He talked about it on one of the podcasts. He said he needs it to be portable so he can, as he said, do things like take it with him around the house and use it while doing other things.

    • wright_is

      In reply to linear2202:

      If he is getting an M1 based MacBook Air or Pro instead, I'm assuming it is the lack of portability that is the problem.

    • retcable

      In reply to linear2202:

      The best I can decipher, since Paul did not really say why he is abandoning the project, is that the whole purpose of the enterprise was to install Windows via Parallels onto the M1 Mac, and for a variety of reasons that (to me) could be seen coming a mile away, it did not work, so therefore the M1 Mac is not for him. I don't think the failure bears badly on the Mac or the M1, it's just that Windows via Parallels on an M1 does not work properly,.....yet......at least within the rather exotic use-case that Paul is trying to set up. Given time for both Microsoft and Parallels to work on and optimize their software for the platform, it might be OK in the future, but not yet.

  14. richardbottiglieri

    I was torn between the M1 Air and the M1 Pro, but I sprung for the Pro and the 16 GB RAM. I could take or leave the touch bar, but two things pushed me to the M1 Pro: the screen brightness (25% more than the Air) and the fact that the CPU isn't throttled back as much on the Pro since that model has a fan. It just provides some more flexibility, especially if you intend to run a virtualized OS down the road on the machine.

  15. davehelps

    It's a long time since I've had a mac, but I used to use a Mac Mini with a Micrsofoft Comfort Keyboard.


    IIRC, if you install IntelliType, you can re-map CTRL, ALT and WIN to work in a sane manner.

  16. winner

    Paul, did you always intend to test the Mini and then send it back, or was there some discovery that caused you to change your mind and not keep it?

  17. spacecamel

    Consider using Costco when you buy your next Mac as they give you a two year warranty with the purchase instead of the typical 90 days.

  18. ll2019

    Interesting feedback on the M1 Mac mini, I am stuck on whether to get the m1 or the intel version (I am leaning on Intel since I could have potential to install Linux when Mac OS becomes too much to deal with).

  19. mattbg

    Thanks for this series on the M1 Mac - very interesting.

  20. reformedctrlz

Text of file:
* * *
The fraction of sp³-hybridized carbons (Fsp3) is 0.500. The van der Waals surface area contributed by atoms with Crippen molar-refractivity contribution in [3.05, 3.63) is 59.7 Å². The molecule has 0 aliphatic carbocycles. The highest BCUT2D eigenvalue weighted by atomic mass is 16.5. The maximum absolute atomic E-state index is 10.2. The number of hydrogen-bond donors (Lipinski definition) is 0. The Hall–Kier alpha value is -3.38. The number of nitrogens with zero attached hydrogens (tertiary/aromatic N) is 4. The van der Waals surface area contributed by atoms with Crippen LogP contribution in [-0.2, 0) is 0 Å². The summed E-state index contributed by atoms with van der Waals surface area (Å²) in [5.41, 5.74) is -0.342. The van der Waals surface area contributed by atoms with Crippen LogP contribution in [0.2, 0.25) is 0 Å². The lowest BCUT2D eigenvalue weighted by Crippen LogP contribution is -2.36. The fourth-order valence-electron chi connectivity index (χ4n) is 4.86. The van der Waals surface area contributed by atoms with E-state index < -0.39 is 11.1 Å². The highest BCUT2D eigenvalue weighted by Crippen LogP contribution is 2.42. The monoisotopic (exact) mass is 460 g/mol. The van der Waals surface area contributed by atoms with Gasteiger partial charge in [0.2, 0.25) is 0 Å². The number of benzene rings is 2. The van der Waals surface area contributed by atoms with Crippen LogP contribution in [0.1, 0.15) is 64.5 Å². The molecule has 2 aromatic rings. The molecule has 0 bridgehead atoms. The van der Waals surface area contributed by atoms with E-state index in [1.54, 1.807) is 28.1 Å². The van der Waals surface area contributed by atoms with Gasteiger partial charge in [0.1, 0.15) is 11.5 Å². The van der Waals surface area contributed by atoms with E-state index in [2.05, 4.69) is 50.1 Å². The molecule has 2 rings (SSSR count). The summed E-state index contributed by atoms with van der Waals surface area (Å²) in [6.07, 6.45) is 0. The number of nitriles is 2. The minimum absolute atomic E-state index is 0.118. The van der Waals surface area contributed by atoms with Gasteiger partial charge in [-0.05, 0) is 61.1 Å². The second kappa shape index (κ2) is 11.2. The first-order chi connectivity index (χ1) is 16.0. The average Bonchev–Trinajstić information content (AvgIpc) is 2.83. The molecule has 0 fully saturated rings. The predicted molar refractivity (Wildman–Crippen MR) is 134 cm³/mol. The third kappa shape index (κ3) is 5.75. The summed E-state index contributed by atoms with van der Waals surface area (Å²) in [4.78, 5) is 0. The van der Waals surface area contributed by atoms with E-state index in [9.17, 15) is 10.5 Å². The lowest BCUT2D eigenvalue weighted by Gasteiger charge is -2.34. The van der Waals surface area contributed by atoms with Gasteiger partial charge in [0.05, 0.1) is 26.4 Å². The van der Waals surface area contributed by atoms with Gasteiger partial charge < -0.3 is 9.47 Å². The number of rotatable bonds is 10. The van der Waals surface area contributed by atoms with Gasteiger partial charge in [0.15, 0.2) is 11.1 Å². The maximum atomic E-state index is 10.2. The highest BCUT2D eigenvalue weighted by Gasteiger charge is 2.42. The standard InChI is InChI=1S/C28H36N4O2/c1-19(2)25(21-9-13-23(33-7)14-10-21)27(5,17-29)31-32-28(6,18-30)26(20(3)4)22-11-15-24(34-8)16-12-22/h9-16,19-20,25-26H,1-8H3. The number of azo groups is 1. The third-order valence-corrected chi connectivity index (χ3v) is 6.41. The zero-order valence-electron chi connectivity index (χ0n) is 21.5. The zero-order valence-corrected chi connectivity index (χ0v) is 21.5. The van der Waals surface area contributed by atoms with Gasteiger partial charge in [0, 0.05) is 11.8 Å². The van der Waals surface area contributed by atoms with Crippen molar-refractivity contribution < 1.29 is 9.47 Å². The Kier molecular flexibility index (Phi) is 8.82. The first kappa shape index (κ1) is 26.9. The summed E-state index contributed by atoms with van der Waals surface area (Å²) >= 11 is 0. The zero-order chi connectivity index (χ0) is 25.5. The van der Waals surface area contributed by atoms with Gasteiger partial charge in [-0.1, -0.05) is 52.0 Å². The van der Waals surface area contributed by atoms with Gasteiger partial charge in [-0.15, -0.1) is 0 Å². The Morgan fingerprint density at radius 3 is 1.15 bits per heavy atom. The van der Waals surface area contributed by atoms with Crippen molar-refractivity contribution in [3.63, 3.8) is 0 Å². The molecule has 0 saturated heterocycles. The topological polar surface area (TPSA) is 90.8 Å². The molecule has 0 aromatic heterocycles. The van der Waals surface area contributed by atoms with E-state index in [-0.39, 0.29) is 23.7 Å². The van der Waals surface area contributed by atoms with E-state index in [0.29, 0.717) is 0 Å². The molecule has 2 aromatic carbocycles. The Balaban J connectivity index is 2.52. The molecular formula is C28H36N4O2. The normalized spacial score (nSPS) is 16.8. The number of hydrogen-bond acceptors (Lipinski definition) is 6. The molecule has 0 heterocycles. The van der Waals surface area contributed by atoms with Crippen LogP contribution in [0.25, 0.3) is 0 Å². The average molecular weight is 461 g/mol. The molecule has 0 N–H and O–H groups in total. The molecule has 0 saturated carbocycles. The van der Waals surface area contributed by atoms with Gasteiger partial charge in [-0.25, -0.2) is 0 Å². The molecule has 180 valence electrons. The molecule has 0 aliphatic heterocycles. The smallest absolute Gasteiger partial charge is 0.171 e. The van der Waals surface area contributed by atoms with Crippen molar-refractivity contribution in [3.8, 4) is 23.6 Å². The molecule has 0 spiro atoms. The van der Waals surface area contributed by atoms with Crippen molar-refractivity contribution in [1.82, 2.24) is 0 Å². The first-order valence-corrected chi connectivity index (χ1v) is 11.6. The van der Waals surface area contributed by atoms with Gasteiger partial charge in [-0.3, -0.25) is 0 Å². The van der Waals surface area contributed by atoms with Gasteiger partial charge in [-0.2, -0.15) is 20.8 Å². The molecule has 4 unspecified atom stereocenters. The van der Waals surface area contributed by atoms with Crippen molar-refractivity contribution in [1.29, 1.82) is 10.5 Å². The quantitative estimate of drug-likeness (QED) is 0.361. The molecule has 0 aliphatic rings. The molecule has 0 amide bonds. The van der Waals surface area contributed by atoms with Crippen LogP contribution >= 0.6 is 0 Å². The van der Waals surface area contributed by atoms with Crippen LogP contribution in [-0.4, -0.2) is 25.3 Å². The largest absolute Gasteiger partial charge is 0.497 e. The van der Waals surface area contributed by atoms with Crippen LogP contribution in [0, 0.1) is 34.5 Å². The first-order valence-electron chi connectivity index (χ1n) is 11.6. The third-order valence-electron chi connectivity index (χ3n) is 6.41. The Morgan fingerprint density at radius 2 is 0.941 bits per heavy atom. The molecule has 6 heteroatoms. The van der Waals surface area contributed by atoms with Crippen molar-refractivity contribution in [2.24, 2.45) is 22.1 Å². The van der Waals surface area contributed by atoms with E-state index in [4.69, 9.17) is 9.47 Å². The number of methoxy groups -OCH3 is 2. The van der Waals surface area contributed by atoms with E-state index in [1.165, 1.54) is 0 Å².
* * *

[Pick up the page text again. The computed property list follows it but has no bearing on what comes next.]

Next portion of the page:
I think the biggest takeaway here is just how much benefit Apple gets from making their own processors. It’s clear they’ve had this future in mind for some time and have been able to use iOS as a test bed getting everything ready before moving over MacOS. Combined with the fact that Microsoft could never go fully ARM, where Apple can move 100% of their internal development towards getting Mac on ARM up and running.


    It also shows how how Microsoft has waffled on their consumer offering and don’t have a unified direction - while Apple, can put 100% of their development team into getting MacOS ready to transition over. I think should motivate Microsoft into putting more devs into the WOA team, come up with a better consumer strategy (be it 10X or otherwise), and put some pressure on Qualcomm to make better desktop oriented chipsets.

  21. prebengh

    Paul, did you at any time during your testing hear fan noise?

    How is that compared to the Intel NUCs you have tested? Or are they fanless?

    What is your impression of the general speed in day to day work, opening applications, files, web pages?


  22. fishnet37222

    I have a Logitech keyboard that has keys labeled "opt/start" and "cmd/alt" so it can be used with both Macs and PCs without having to remember which key is which.

  23. RossNWirth

    it’s clear that the M1-based Mac Mini should not be that Mac.”


    Why/how is that clear?


    The issues you outline aren’t specific to the Mac mini, but Parallels/Windows emulation on M1, and thus consistent regardless of device running that chipset.

    • Chris_Kez

      In reply to RossNWirth:

      He would prefer to have a laptop form factor. Blink and you’ll miss it, but he writes “So I can pull the trigger on a portable M1 Mac whenever that happens.” (emphasis mine)

      Paul discussed this on Windows Weekly and First Ring Daily so I read this article already knowing why it’s was going back, but I can see how there might be some confusion.

      • BigM72

        In reply to Chris_Kez:

        But it begs the question why get the Mac Mini at all then?


        He would have known desire for a portable Mac even before buying the Mini?

        • Paul Thurrott

          I'm right here guys. I already described why I bought the Mac Mini. I will let you find that for the full reasoning, but it boiled down to cost. What I realized after getting this was that the inconvenience of being tethered to a desk when this would be my only Mac outweighed the cost. But again. Feel free to look it up.
  24. harrisonjr98

    Before I start, I must say your M1 coverage has been excellent and I loved seeing your conclusions about your time evaluating Apple Silicon!